Personal Injury Law
George Allen Moore
Johnston, Moore & Thompson
400 Meridian Street Suite 301
Huntsville, AL 35801
Personal injury occurs when someone is physically or emotionally injured or his or her personal property is damaged. Personal injury laws, also known as tort law, allow the injured party to receive compensation for the damages caused by another party’s negligence, wantonness, intentional actions, carelessness, or recklessness. Tort laws exist is every state. They have been enacted by each state and the federal government to protect individual’s rights. In order to make a claim for a personal injury, three elements must be present. These include: (1) a legal duty must be present between the defendant (the party causing the injury) and the plaintiff (the injured party); (2) there must be a violation or breach of the duty; (3) because of the breach, damages must be caused to the plaintiff (the injured party).
If someone negligently or intentionally causes injury to you or your possessions in the State of Alabama, that person becomes liable to answer to you under the personal injury laws that govern in Alabama. Liability can be caused by negligence or by intentional acts. These are called “torts.” Negligence occurs when you are harmed as a result of someone failing to take appropriate action. An intentional act occurs when someone intends to cause injury or harm. For example, a careless driver may run into the back of your car. This is a negligent act because the driver did not intend to cause damage to you or your car but failed to take reasonable action to prevent the damage. On the other hand, if someone throws a rock through the windshield of your car, that person is intentionally trying to cause damage. This is an intentional act. In both examples, the defendant breached his or her duty, and damages to you and your property occurred.
Personal injury law also covers strict liability. Strict liability means there is responsibility whether or not negligence is involved. Strict liability normally applies to situations that are inherently or abnormally dangerous. Strict liability also occurs in the area of product liability. Manufacturers have the responsibility to assure consumers that their products are safe when used as directed. Under strict liability terms, if someone is injured by a product, he or she does not have to prove intent or negligence. He only has to prove that the product was defective by no fault of his own and that harm was done.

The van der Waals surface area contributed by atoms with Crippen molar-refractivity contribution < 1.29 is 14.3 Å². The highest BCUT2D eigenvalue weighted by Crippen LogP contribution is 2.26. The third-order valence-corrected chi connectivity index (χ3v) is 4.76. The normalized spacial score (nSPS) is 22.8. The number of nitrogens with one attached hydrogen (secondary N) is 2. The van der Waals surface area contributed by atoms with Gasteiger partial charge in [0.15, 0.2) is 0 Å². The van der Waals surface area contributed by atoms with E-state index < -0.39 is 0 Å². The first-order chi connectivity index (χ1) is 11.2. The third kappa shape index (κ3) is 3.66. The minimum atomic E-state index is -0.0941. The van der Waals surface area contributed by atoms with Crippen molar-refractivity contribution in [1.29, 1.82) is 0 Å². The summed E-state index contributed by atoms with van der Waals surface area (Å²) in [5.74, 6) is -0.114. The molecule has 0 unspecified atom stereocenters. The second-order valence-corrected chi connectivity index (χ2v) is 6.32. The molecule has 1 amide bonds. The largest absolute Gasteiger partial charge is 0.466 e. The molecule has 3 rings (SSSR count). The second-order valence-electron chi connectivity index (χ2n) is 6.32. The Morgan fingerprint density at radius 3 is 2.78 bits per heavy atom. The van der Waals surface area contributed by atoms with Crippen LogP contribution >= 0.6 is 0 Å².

Damages are whatever is owed to you to compensate you for your loss. The defendant has the liability to compensate you if a personal injury has occurred. You and the defendant can agree upon damages through insurance settlements or by other means. Many times the damages offered to you do not fully compensate you for your loss, especially if you have suffered a physical injury causing significant pain and suffering and have been unable to work. Personal injury law determines who is liable for the loss you have endured and what the liable person should have to pay for the damages caused.
There are a few things you can do to help yourself if you are the victim of a personal injury.
- Seek proper medical attention.
- Cooperate with the police, your own insurance company, and your treating physicians.
- Follow-up with the proper authorities and your insurance company.
- Avoid discussing your case with strangers. Also do not discuss your case with insurance representatives who are not with your own insurance company.
- Contact an attorney if you believe your injury was a result of the intentional act or carelessness of another person, especially if you have significant pain and suffering and have been unable to work.
Most personal injury cases are subject to a statute of limitations. This means you have only a certain period of time to file a lawsuit. Be sure to take reasonable steps soon after an injury to learn what the statute of limitations is for your injury. Failing to file a claim within the time limit will be a complete bar to your getting compensation for your injury.